A series of recently published preclinical study results show that the Spike Ferritin Nanoparticle (SpFN) COVID-19 vaccine developed by researchers at the Walter Reed Army Institute of Research may provide broad protection against SARS-CoV-2 variants of concern as well as other coronaviruses.
Dr. Kayvon Modjarrad was featured on Partnership for Public Service's podcast, Profiles in Public Service, where he discussed WRAIR's past infectious disease research efforts, WRAIR's COVID vaccine candidate SpFN and how to prepare for the next pandemic.
COVID-19 outbreaks in military populations threaten force health and readiness, and basic training presents particular challenges. A new publication co-authored by WRAIR scientists and posted on the preprint server medRxiv outlines improved strategies for preventing outbreaks during basic training, emphasizing the need for customized approaches in unique settings.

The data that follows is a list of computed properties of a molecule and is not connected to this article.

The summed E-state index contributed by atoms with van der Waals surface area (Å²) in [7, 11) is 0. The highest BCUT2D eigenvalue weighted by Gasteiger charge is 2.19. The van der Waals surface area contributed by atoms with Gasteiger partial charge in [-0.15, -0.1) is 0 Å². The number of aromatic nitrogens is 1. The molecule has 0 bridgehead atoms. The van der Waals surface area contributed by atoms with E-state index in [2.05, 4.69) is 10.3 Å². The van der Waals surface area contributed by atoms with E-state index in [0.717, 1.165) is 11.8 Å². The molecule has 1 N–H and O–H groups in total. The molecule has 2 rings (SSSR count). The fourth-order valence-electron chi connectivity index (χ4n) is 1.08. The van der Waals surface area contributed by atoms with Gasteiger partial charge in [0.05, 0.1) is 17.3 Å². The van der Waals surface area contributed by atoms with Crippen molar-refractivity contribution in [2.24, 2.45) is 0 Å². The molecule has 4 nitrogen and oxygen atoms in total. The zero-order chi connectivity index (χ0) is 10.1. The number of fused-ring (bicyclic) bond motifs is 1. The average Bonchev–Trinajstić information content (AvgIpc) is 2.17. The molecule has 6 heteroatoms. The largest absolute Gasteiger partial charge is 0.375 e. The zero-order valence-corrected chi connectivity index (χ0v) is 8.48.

A study conducted by researchers with the Emerging Infectious Diseases Branch (EIDB) of the Walter Reed Army Institute of Research (WRAIR) identified monoclonal antibodies targeting different areas of the SARS-CoV-2 spike protein that in combination provided broad neutralizing protection while preventing viral escape. Findings were published last week in Nature Immunology.
Prolonged COVID-19 infection among immune compromised individuals may generate multiple mutations of SARS-CoV-2, providing a path to more transmissible or virulent variants of concern. Researchers describe some implications of SARS-CoV-2 evolution in immunosuppressed patients in a new commentary in the New England Journal of Medicine.
The U.S. Army Medical Research and Development Command (USAMRDC) selected EIDB’s COVID vaccine candidate, Spike Ferritin Nanoparticle (SpFN), as one of the 2020 award recipients. This years’ award was jointly given to the Army-developed and patented adjuvant, Army Liposome Formulation with QS21 (ALFQ), which is used in the SpFN vaccine